So who permitted the Chinese, whom Eric Koffie said have been in the area for some two years now, to venture beyond providing mining services into actual mining?
Ghana's Minerals Commission (MINCOM), "has the authority under the Constitution to regulate and manage the utilisation of mineral resources and co-ordinate policies relating to minerals." So is the commission aware of the 'Galamsey' activities of the Chinese in the country? Public Agenda sought some answers from the Chief Executive Officer Mr. Benjamin Aryee.
Mr. Aryee admitted that indeed, the commission had issued licenses to a number of Mine Support Service Companies some of which included the Chinese. Such companies, he explained, are to support the work of "regularized small scale miners" and not those in illegal mining.
He said it is therefore illegal for the Chinese or any other group for that matter to go into mining in the country when they do not have the right to do so. "It is not different from armed robbery," he declared. And so when they heard about the Chinese, Mr. Aryee said, some of them were invited to the commission and warned to stop the mining and go back to reclaim the land they had destroyed.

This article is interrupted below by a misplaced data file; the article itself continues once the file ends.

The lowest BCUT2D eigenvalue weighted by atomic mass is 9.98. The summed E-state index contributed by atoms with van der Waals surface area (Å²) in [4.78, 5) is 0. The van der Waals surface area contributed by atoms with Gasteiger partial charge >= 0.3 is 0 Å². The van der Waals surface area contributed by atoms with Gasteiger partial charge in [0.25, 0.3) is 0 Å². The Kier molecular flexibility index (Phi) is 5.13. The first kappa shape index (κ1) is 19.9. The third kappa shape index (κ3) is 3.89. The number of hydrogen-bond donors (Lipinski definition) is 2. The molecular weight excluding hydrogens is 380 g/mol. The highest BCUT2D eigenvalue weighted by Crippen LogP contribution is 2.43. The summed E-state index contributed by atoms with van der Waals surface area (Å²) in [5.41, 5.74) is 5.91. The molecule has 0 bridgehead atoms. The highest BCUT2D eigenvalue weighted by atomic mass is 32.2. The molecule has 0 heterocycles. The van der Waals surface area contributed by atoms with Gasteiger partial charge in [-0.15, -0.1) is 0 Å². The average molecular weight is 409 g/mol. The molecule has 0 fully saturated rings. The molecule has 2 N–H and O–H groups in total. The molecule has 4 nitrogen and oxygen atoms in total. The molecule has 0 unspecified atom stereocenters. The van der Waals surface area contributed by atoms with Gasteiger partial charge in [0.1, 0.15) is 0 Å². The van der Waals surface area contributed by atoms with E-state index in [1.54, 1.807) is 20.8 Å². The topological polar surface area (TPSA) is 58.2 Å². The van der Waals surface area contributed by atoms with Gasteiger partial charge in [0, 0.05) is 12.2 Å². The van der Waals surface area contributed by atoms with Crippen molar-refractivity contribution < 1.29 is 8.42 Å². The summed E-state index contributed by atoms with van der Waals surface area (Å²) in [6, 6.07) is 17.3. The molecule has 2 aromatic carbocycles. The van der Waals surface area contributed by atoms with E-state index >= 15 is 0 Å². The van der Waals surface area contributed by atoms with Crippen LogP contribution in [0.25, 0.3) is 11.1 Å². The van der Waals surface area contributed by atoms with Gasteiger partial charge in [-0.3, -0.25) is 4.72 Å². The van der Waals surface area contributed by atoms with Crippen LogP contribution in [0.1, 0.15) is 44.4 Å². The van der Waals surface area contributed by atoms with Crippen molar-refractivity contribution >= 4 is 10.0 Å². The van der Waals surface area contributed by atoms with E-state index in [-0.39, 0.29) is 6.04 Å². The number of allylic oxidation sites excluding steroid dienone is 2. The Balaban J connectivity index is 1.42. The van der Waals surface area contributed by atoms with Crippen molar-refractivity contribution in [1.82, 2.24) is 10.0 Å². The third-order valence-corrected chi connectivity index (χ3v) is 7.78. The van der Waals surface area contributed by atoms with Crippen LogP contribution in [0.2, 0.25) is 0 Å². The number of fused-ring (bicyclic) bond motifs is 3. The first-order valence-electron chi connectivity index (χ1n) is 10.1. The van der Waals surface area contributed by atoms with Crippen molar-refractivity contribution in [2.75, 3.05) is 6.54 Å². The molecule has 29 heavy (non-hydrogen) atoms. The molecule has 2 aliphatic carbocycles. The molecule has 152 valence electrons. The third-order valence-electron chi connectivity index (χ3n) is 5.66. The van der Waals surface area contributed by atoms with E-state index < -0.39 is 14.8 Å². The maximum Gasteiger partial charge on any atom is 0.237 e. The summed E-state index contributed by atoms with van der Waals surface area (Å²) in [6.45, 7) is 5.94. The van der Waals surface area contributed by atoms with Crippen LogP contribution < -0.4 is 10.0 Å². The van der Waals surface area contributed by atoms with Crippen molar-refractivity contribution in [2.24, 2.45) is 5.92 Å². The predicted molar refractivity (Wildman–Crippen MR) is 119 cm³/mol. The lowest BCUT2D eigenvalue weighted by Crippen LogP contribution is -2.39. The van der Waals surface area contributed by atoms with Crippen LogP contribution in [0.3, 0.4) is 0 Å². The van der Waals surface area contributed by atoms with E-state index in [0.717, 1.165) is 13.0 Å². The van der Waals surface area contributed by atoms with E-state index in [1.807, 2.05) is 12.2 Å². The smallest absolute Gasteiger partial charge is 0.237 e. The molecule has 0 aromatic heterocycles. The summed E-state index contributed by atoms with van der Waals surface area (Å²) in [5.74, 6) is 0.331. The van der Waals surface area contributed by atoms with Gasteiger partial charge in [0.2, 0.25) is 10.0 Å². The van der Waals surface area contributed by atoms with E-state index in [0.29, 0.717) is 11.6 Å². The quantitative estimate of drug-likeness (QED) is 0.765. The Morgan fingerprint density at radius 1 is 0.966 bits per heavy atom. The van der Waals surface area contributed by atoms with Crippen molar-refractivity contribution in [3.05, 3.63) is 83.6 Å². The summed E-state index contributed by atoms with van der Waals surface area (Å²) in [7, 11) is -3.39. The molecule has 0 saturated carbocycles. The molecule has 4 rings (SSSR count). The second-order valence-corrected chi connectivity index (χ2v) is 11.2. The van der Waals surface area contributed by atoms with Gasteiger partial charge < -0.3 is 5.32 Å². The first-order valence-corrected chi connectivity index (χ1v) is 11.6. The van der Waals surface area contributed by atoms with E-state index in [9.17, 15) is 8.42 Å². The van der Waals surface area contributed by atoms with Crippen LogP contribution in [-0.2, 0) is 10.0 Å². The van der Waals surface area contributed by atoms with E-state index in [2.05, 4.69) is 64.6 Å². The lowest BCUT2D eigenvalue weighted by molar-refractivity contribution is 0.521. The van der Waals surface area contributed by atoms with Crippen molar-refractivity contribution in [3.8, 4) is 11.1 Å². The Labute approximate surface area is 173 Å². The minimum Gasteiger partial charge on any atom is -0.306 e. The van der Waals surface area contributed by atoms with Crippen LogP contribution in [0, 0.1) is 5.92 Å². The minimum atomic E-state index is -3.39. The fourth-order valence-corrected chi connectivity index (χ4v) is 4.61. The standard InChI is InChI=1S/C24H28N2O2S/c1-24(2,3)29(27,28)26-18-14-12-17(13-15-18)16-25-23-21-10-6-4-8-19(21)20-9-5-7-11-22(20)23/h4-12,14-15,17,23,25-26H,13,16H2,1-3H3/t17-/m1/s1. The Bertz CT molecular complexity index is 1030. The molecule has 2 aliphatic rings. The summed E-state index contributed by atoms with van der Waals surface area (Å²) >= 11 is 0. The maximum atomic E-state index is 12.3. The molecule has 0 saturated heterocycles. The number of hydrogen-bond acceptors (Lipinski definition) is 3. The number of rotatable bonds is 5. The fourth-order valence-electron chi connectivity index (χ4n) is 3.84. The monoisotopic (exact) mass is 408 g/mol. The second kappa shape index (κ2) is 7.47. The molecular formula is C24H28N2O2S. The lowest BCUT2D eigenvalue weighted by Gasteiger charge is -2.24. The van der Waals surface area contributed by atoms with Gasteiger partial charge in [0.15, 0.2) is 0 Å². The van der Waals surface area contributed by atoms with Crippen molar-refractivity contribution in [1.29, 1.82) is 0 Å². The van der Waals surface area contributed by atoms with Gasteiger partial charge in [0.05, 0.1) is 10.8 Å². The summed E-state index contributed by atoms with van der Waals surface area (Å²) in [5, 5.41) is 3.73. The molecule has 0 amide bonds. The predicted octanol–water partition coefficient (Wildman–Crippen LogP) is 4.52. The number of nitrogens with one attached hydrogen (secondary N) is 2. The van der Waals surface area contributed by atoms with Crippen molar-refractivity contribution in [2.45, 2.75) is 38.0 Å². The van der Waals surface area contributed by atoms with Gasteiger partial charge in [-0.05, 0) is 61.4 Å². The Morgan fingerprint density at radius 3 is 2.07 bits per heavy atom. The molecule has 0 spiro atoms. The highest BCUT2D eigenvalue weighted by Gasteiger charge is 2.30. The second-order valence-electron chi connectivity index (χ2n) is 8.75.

Mr. Aryee called for vigilance, which has obviously been lacking, from the security agencies, the media and all Ghanaians in curbing illegal mining.
Even Ghanaian small scale miners have long earned a bad name. They are referred to as "illegal miners" mostly because their activities have largely gone unregulated; they do not pay taxes to government. They also defiantly venture into concessions meant for giant companies that are considered legal and the ensuing clashes have been deadly in some cases. Their activities have destroyed their own communities too.
In the main however, the local small scale miners do not have the heavy duty equipment the Chinese use. Relatively speaking therefore, the destruction caused by the Chinese is far greater. Moving from Saamang to Adansi, Dikoto and Konkorso, one comes across huge excavators belonging to the Chinese 'Galamsey' operators. Locals complain that the excavators have destroyed culverts and wooden bridges they have built on water ways for passage.
Author: Basiru Adam reports from Wassa